EASTMAN THEATRE PAINTING TO BE FEATURED ON U.S. POSTAGE STAMP
November 13, 2000
Eastman Office of Communications, 585-274-1050
ROCHESTER, NY A painting that has graced the Eastman Theatre since its opening soon will be on display for the world to see, thanks to the United States Postal Service.
Interlude, a work by the great American artist Maxfield Parrish (1870-1966), is one of only 20 pieces of art that will be reproduced for a new series of postage stamps that pays tribute to Americas most accomplished illustrators. The "American Illustrators" stamp series which also features reproductions of famous works by Norman Rockwell, James Montgomery Flagg, Rose ONeill, and others will be announced, along with the other new stamps for the coming year, by the U.S. Postal Service and unveiled at 9:15 a.m. today on C-SPAN. The stamps in the Illustrators Series will be available to the public beginning February 1, 2001.
"We are thrilled that this remarkable work of art was chosen for this series," said James Undercofler, director and dean of the Eastman School of Music. "Its an honor to have one of Rochesters treasures be the sole work representing Parrish on stamps that will be distributed around the country."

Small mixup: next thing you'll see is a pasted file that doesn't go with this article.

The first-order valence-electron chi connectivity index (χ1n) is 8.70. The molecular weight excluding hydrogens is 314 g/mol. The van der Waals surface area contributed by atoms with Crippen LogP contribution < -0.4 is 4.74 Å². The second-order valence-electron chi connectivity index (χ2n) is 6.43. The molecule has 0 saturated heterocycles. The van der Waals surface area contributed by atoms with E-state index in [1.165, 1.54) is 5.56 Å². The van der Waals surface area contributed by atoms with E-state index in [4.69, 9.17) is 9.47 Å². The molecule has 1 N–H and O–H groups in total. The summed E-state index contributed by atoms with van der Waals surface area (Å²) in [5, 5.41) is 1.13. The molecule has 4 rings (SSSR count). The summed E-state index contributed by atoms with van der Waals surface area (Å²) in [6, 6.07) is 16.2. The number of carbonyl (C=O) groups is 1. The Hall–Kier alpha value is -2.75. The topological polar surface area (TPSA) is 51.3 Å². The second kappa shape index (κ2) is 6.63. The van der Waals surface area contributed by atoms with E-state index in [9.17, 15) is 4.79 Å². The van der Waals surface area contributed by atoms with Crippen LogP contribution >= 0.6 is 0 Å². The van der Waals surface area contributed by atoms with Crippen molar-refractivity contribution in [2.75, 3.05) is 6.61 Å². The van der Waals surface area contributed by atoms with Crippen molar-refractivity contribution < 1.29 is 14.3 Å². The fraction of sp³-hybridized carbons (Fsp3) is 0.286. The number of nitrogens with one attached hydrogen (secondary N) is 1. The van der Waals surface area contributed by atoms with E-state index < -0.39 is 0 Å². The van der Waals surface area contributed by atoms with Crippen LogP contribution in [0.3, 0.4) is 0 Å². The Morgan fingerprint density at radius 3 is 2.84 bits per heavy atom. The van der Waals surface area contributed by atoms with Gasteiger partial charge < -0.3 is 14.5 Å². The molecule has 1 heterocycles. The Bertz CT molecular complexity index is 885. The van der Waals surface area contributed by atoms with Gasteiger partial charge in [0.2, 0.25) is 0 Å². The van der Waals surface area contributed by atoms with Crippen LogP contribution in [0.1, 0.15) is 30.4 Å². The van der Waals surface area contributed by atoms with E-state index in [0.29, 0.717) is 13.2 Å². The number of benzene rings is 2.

Commissioned in 1922 by George Eastman himself, the seven-foot-high oil painting is considered by many to be one of Parrishs finest works. Also known as The Lute Players, it depicts three women on a patio, basking beneath spectacular blue skies and lush foliage. The work which quickly became a favorite of Mr. Eastman and of Rochester theatergoers hung in the north stairway to the Grand Balcony of the Eastman Theatre (60 Gibbs St.) from 1922-1994, when it was removed for restoration. It was replaced with a photographic reproduction made by the Eastman Kodak Company, and the original now is on permanent loan to the University of Rochesters Memorial Art Gallery, which has better climate control. (The painting was one of the works featured in the traveling Maxfield Parrish exhibit on view earlier this year at the gallery; it has since returned there.)
The reverse side of the 33-cent stamp includes information about Parrish and his art, and indicates that the original work is a mural for the Eastman Theatre at the Eastman School of Music in Rochester. A special release of the Parrish stamp will take place at the School in early February. (Details to come at a later date.)
This and all of the new stamps for the coming year can be viewed online at www.usps.com. Click on Postal News, then Philatelic News.
Note to editors: A color, enlarged sample of the Parrish stamp and the "American Illustrators" sheet is available electronically and for filming.